It's been a while since I did a pure mythology post. But in honor of all those students these past two months who googled "Odysseus death" and came to BwP, here's a new one that I think would make for a great paper for your college mythology class.
Image from here.
Last week in school a student asked a brilliant question: "isn't Zeus perfect?"
The question is brilliant because it raises (some would say "begs," but that would be a misuse of the term) so many other questions, among them
- What does "perfect" mean?
- Why would Zeus above all other gods be perfect?
- Why would we think that any god could be perfect?
- What do we know about Zeus that makes it seem like he should be perfect?
Some thoughts follow, rather than complete answers.
If anyone knows anything about Zeus, it's that he's the supreme god of Greek mythology. He's the one with the beard, the thunderbolt, the throne. He's the Big Guy Upstairs, the Father of Gods and Men.
Which makes him a lot like the popular vision of the God of the Judaeo-Christian tradition, who, despite generations of sermon messages to the contrary, is still thought of by many as a Very Large Dude with a Very Large Stick.
The modern God in whom many still believe is supposed to be perfect. That is, he knows everything, sees everything, always existed, will never go away, never makes a mistake, always does the right thing. This God's son Jesus is a good example of who God is. For some people today, Jesus hovers about six inches off the ground and is utterly "perfect" but not quite human.
So, perfection in this popular view involves traits that regular humans could never have.
Zeus was never perfect in this way. None of the Greek gods ever were, either.
In fact, though Zeus was supreme, his stature never approached that of the one holy God of Judaism and Christianity. Zeus was powerful, but within a system of many divinities. His brothers Poseidon and Hades were nearly as powerful, but in different spheres. Aphrodite, goddess who was in charge of making people fall in love, worked her magic on Zeus a number of times. It could be argued that the Fates are the most important of all Greek divinities, for they presided over those things that had to happen. Zeus himself could not change Fate.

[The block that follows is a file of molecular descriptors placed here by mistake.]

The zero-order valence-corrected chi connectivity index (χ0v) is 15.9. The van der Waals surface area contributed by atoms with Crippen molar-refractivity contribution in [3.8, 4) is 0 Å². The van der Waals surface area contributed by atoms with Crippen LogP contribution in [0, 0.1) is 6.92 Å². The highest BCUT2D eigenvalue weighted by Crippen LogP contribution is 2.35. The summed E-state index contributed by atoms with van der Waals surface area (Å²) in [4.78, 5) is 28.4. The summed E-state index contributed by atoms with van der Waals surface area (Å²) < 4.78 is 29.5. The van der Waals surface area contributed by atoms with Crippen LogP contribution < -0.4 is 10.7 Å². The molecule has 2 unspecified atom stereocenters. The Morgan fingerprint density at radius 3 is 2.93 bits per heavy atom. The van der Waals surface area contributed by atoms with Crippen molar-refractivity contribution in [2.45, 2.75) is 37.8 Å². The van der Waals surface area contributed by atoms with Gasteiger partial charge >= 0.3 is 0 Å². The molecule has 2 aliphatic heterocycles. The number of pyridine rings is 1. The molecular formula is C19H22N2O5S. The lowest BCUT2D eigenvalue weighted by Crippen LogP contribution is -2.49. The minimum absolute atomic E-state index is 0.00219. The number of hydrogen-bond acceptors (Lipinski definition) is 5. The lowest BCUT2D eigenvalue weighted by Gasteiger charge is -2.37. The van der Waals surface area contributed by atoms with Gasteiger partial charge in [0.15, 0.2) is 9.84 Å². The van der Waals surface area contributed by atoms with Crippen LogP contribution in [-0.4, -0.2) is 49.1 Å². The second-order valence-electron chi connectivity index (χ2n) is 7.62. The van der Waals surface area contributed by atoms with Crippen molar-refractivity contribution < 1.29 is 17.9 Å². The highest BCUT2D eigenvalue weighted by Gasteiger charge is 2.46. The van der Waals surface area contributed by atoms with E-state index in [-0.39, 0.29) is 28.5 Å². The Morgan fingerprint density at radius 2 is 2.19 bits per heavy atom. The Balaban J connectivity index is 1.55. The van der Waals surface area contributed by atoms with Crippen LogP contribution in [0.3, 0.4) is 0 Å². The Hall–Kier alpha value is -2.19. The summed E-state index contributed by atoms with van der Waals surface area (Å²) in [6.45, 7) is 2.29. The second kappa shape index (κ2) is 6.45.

Zeus is, in fact, a god of justice who himself doesn't always do just things, among them cheating on his wife Hera ("Aphrodite made me do it!"). That's why philosophers sprang up in Greece who wanted to convert Zeus into something more like the God of Judaism and Christianity. In any case, philosophers were not interested in the bearded man on the throne who was the original do-as-I-say-not-as-I-do type of guy.
Being perfect is a tough job. The movie "Bruce Almighty" starring Jim Carrey, and Morgan Freeman as God, demonstrates in a light but effective way what it might mean to have 3,000,000,000 conflicting prayers on your plate at any given moment. Remember the "You've Got Prayers!" scene? Not everyone can win the lottery who prays for it.
So, Zeus is not perfect in our sense of being perfect, which is part of the reason why Greeks of later times looked at Christ and the God of Christianity as a perfect alternative. I don't think we can actually grasp what perfection is, but many of us hope that perfection in a God includes love.